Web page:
Monday, May 23, 2016

CALTRAIN's Communications, The Good and The Sadly Bad


Over the last several months I have noticed an improvement in how Caltrain in the Bay Area communicates with its riders during unscheduled events.

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A few months ago when riding the train, there were times my train would come to a complete stop, or slow to 10mph in a 75mph zone. And the ridership was never told one damn thing.

But as time went on, things seemed to improve as the conductors started to pass out information on why we were crawling. (Broken UP signal intersections.)

And they are getting slightly more chatty in general.

But today a new wrinkle slammed into the communication efforts by Caltrain that just seemed unacceptable.

This morning (Mon, 5-23-16) another person stepped out in front of a Northbound train in Burlingame, forcing the train to stop.

I found this information out because I had learned a long time ago that surfing Twitter for the term "caltrain" brought up more information that was pertinent to my travels than anything else.

And it was on Twitter that I followed the travesty that comes from a suicide on the Caltrain tracks.

Caltrain and a few other Twitter users helped the transition of information flow about nicely, so for those on social media, the information was out there.

But sadly, despite at least 30% of my train's compliment of riders looking to switch trains at Tamien and San Jose to head into San Francisco, not one word was delivered to the passengers via either the conductors on the trains or by the electronic signs at the stations.


I wasn't sure about this being the case all around the system, but I saw various other social media posts asking the same thing.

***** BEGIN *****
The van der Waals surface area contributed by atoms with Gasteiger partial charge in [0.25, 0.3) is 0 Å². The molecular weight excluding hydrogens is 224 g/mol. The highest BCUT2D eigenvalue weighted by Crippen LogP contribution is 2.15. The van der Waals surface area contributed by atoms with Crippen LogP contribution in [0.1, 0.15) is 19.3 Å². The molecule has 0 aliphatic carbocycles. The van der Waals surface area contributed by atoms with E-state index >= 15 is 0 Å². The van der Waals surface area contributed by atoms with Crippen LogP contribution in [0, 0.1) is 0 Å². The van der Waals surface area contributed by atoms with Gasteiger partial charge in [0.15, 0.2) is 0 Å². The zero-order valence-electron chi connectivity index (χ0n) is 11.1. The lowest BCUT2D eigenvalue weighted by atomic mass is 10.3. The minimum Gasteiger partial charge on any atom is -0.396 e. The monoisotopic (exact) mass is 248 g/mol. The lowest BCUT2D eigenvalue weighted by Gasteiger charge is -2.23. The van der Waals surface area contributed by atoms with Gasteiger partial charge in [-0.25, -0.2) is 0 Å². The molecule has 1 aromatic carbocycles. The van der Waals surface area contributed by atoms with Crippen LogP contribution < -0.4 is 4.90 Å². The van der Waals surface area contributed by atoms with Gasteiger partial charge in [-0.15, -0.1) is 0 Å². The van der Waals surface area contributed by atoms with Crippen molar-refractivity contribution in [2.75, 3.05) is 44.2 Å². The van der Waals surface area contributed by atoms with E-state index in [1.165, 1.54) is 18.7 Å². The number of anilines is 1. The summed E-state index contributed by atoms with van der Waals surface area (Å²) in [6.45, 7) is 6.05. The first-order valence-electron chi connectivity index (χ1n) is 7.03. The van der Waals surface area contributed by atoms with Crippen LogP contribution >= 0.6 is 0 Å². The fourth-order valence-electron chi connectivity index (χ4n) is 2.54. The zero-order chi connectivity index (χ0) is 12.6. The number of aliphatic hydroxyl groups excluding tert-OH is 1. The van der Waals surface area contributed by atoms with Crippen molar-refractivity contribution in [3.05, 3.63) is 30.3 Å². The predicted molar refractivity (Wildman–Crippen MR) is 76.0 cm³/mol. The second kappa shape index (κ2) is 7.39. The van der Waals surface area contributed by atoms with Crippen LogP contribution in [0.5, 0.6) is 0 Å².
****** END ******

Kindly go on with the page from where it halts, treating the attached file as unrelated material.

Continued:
An exchange on Facebook:

USER:

Why are you all over social media but fail to announce the disruption on the platform as you held the train at Redwood City for 7 minutes. The conductors just waited without advising passengers waiting for the next train that won't come.

Caltrain:

I am one person and this is my job. There are serious limitations to the VMS signs. Conductors can't have free conversation so get limited info. We do the best we can to use all tools available.

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Those very same, "limited" VMS signs have translated information to riders at train platforms in the past. I don't remember the exact level of detail, but they can deliver some info. And if they are that limited, time to look for an upgrade! That is, if they had the cash to do that.

But the other aspect is that with all of social media being aware of the Caltrain delay, why can't someone in an official capacity pass this information on to a conductor who can then apprise folks on other trains who might be impacted by the delay so they can start making phone calls or the appropriate actions to deal with the delay?

It seems too easy to me to be able to have the conductors pass the info on as a huge courtesy to its ridership. OR is Caltrain worried that the conductors would then be beseiged by riders with their usual swarm of stupid questions.

Yes, riders can be the most brilliant, patient and understanding humans on the planet.  NOT!

The "scientifically gifted" started come out of the woodwork, you know, because being on Facebook or Twitter gives you instant degree in business administration and what not.

Those highly intelligent people started crying how Caltrain has to fix these delay issues and that's why they don't ride the train. (But they closely follow events on Twitter!) Plus other non-sensical posts where social media users vented their frustrations.

Be it as it may, I think today was a huge dis to the ridership in respect for their own sense of information while events were unfolding.

Caltrain, respect your client-base better than this.


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Hi - sorry for the confirmation but I need to weed out the noise from the well intended comments. Thanks for leaving a note... - Bruce